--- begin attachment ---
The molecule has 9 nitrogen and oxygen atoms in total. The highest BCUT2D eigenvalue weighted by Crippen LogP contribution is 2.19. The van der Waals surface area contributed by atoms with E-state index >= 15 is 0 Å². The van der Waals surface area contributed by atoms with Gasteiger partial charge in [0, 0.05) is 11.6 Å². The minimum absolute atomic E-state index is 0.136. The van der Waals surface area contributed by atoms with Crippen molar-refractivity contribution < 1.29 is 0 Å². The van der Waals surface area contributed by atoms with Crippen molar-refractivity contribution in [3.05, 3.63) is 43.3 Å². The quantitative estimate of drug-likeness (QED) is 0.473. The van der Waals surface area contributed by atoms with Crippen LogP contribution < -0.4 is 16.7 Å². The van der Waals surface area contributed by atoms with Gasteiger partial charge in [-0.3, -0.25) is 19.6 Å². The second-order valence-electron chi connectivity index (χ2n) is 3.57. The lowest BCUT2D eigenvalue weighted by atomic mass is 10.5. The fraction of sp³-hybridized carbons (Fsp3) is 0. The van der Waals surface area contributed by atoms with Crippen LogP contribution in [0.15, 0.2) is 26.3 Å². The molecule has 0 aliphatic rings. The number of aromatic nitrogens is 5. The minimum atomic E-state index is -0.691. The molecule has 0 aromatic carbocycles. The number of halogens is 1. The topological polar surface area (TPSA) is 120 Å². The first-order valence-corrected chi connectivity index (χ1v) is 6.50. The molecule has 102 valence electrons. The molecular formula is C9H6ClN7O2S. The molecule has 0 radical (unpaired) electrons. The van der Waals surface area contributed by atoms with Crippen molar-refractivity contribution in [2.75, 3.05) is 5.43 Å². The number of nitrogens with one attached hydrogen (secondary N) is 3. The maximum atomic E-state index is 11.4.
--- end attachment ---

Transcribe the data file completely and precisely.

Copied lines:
The molecule has 9 nitrogen and oxygen atoms in total. The highest BCUT2D eigenvalue weighted by Crippen LogP contribution is 2.19. The van der Waals surface area contributed by atoms with E-state index >= 15 is 0 Å². The van der Waals surface area contributed by atoms with Gasteiger partial charge in [0, 0.05) is 11.6 Å². The minimum absolute atomic E-state index is 0.136. The van der Waals surface area contributed by atoms with Crippen molar-refractivity contribution < 1.29 is 0 Å². The van der Waals surface area contributed by atoms with Crippen molar-refractivity contribution in [3.05, 3.63) is 43.3 Å². The quantitative estimate of drug-likeness (QED) is 0.473. The van der Waals surface area contributed by atoms with Crippen LogP contribution < -0.4 is 16.7 Å². The van der Waals surface area contributed by atoms with Gasteiger partial charge in [-0.3, -0.25) is 19.6 Å². The second-order valence-electron chi connectivity index (χ2n) is 3.57. The lowest BCUT2D eigenvalue weighted by atomic mass is 10.5. The fraction of sp³-hybridized carbons (Fsp3) is 0. The van der Waals surface area contributed by atoms with Crippen LogP contribution in [0.15, 0.2) is 26.3 Å². The molecule has 0 aliphatic rings. The number of aromatic nitrogens is 5. The minimum atomic E-state index is -0.691. The molecule has 0 aromatic carbocycles. The number of halogens is 1. The topological polar surface area (TPSA) is 120 Å². The first-order valence-corrected chi connectivity index (χ1v) is 6.50. The molecule has 102 valence electrons. The molecular formula is C9H6ClN7O2S. The molecule has 0 radical (unpaired) electrons. The van der Waals surface area contributed by atoms with Crippen molar-refractivity contribution in [2.75, 3.05) is 5.43 Å². The number of nitrogens with one attached hydrogen (secondary N) is 3. The maximum atomic E-state index is 11.4.